bugle-camera — allow the camera to be manipulated
filterset camera [
This filter-set allows you to take over the camera in an OpenGL application and move it about. This is particularly useful for testing visibility culling and level-of-detail (LOD), as these will not change as the camera is moved.
To use it, make sure it is activated, then move to the mouse to control the camera angle and the Up, Down, Left and Right keys to move the viewpoint. The camera model is a free camera, so it will not maintain a defined up direction. There are a few other useful keys, described in the section called “Options”.
This filter-set supports activation and deactivation; the recommended use is to have it initially inactive and use a key to take over control when desired (see bugle(3)).
Since this filter-set is based on modifying OpenGL state without telling the application, there are significant limitations:
The projection matrix, and in particular, the near and far clip planes, are not altered. Thus, trying to move in too close or out too far could cause objects to be clipped away.
Various fancy rendering techniques involve rendering a quad that is carefully aligned to the screen; altering the camera will break such techniques. There is ultimately no general fix as it is impossible to know when an application is dealing with the real world. If you are writing such an application and wish it to work with this filter-set, you should use a vertex program that ignores the model-view matrix in situations where you do not want this filter-set to interfere.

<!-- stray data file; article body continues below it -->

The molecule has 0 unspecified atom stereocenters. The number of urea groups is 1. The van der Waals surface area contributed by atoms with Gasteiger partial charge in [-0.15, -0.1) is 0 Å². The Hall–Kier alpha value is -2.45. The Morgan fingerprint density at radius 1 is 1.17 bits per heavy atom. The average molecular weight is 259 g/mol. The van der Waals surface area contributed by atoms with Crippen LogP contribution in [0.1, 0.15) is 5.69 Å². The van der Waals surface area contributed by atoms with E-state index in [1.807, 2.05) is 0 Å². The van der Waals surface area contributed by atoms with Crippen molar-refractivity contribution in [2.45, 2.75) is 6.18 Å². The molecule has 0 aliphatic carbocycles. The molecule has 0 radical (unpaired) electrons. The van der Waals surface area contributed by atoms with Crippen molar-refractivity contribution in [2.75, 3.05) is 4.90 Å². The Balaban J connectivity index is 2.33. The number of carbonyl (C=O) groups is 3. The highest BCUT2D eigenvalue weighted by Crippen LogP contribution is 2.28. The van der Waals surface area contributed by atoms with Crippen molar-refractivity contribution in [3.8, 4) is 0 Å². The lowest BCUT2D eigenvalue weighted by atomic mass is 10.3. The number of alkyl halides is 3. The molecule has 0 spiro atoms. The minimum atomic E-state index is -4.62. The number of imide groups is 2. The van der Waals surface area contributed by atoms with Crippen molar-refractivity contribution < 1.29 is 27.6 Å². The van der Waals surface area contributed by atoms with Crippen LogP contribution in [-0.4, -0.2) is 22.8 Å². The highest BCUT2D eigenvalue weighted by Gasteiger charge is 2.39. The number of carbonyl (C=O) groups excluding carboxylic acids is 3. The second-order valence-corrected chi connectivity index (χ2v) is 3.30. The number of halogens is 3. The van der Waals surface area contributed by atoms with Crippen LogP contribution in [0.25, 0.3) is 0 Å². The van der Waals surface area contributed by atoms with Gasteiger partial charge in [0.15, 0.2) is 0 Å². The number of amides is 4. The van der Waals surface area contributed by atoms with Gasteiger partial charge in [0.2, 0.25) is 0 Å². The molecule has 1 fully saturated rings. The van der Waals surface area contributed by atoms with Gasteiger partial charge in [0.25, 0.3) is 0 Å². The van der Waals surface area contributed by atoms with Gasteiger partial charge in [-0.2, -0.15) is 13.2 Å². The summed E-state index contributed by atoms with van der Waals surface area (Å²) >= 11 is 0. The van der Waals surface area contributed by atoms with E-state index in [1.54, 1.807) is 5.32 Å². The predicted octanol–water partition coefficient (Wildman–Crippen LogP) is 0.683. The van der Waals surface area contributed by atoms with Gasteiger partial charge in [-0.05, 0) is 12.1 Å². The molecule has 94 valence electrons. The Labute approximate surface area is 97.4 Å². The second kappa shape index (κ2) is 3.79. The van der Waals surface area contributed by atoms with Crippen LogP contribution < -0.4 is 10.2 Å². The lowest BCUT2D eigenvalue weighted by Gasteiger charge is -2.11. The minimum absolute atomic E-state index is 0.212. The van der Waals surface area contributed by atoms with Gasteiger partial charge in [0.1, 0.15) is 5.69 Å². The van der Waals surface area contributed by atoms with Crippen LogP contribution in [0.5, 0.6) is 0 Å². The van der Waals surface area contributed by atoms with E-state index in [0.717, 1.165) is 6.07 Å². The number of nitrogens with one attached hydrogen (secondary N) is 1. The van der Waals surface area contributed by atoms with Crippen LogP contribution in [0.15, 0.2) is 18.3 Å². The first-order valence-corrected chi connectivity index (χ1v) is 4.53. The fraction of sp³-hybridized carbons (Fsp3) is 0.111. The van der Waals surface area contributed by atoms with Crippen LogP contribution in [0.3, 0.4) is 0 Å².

Applications that rely on the feedback buffer are likely to break.
This is a boolean option which should be enabled when debugging an application that uses XDGA(3) to get relative motion data from the mouse. If the camera goes all over the place as soon as you move the mouse, try enabling this option (SDL-based applications are the main culprits).
This sets the speed at which the camera moves. Since each application has a different scale, you will need to adjust the value for each application (but dynamic control is also possible; see below).
These are the keys for moving the camera. They default to the arrow keys.
These keys control the speed of the camera, doubling or halving it respectively. They default to PageUp and PageDown.
This key cancels any alterations made, restoring the camera to where the application thinks it is. There is no default.
This key alternately releases and recaptures the mouse. It can be useful if you need to use the mouse in another window without completely disabling the filter-set (which would also restore the camera position). There is no default.
This toggles display of the original view frustum. If this driver supports GL_NV_depth_clamp, depth clamping is used to prevent the frustum from being clipped to the near and far clip planes. There is no default.